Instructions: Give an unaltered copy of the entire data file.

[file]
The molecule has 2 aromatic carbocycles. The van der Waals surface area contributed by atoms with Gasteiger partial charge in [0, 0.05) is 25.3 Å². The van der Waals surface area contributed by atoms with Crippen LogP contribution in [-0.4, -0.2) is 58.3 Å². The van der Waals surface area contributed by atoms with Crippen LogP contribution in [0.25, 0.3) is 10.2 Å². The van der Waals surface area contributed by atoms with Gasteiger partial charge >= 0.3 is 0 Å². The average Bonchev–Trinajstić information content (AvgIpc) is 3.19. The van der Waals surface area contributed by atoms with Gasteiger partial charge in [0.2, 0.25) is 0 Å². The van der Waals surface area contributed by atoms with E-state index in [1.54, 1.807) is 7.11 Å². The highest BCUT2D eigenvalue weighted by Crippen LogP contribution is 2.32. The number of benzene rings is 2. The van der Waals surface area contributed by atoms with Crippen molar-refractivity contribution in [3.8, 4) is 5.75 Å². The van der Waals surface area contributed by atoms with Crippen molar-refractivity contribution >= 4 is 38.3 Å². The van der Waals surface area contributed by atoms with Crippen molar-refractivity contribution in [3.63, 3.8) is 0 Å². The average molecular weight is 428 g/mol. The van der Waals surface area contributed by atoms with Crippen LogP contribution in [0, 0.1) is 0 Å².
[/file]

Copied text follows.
The molecule has 2 aromatic carbocycles. The van der Waals surface area contributed by atoms with Gasteiger partial charge in [0, 0.05) is 25.3 Å². The van der Waals surface area contributed by atoms with Crippen LogP contribution in [-0.4, -0.2) is 58.3 Å². The van der Waals surface area contributed by atoms with Crippen LogP contribution in [0.25, 0.3) is 10.2 Å². The van der Waals surface area contributed by atoms with Gasteiger partial charge >= 0.3 is 0 Å². The average Bonchev–Trinajstić information content (AvgIpc) is 3.19. The van der Waals surface area contributed by atoms with Gasteiger partial charge in [0.2, 0.25) is 0 Å². The van der Waals surface area contributed by atoms with E-state index in [1.54, 1.807) is 7.11 Å². The highest BCUT2D eigenvalue weighted by Crippen LogP contribution is 2.32. The number of benzene rings is 2. The van der Waals surface area contributed by atoms with Crippen molar-refractivity contribution in [3.8, 4) is 5.75 Å². The van der Waals surface area contributed by atoms with Crippen molar-refractivity contribution >= 4 is 38.3 Å². The van der Waals surface area contributed by atoms with Crippen molar-refractivity contribution in [3.63, 3.8) is 0 Å². The average molecular weight is 428 g/mol. The van der Waals surface area contributed by atoms with Crippen LogP contribution in [0, 0.1) is 0 Å².